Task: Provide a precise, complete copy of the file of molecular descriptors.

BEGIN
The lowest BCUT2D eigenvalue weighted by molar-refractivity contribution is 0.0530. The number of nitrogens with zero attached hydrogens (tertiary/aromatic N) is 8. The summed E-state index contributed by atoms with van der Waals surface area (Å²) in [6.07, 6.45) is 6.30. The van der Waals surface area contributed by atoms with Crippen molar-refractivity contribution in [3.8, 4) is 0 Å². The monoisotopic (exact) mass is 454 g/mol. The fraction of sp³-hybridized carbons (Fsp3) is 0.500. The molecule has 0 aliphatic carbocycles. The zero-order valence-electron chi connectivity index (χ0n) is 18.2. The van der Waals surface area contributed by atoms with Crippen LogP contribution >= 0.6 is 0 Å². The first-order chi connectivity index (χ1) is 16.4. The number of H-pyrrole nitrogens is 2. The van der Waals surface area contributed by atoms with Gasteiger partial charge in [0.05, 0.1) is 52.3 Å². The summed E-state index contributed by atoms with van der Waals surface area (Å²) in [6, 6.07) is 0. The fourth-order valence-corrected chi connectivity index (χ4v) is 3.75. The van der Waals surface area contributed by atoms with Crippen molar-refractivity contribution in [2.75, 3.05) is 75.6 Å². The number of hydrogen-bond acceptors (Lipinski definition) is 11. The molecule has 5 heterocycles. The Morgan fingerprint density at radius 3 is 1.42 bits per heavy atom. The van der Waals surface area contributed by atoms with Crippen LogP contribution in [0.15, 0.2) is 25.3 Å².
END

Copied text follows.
The lowest BCUT2D eigenvalue weighted by molar-refractivity contribution is 0.0530. The number of nitrogens with zero attached hydrogens (tertiary/aromatic N) is 8. The summed E-state index contributed by atoms with van der Waals surface area (Å²) in [6.07, 6.45) is 6.30. The van der Waals surface area contributed by atoms with Crippen molar-refractivity contribution in [3.8, 4) is 0 Å². The monoisotopic (exact) mass is 454 g/mol. The fraction of sp³-hybridized carbons (Fsp3) is 0.500. The molecule has 0 aliphatic carbocycles. The zero-order valence-electron chi connectivity index (χ0n) is 18.2. The van der Waals surface area contributed by atoms with Crippen LogP contribution >= 0.6 is 0 Å². The first-order chi connectivity index (χ1) is 16.4. The number of H-pyrrole nitrogens is 2. The van der Waals surface area contributed by atoms with Gasteiger partial charge in [0.05, 0.1) is 52.3 Å². The summed E-state index contributed by atoms with van der Waals surface area (Å²) in [6, 6.07) is 0. The fourth-order valence-corrected chi connectivity index (χ4v) is 3.75. The van der Waals surface area contributed by atoms with Crippen molar-refractivity contribution in [2.75, 3.05) is 75.6 Å². The number of hydrogen-bond acceptors (Lipinski definition) is 11. The molecule has 5 heterocycles. The Morgan fingerprint density at radius 3 is 1.42 bits per heavy atom. The van der Waals surface area contributed by atoms with Crippen LogP contribution in [0.15, 0.2) is 25.3 Å².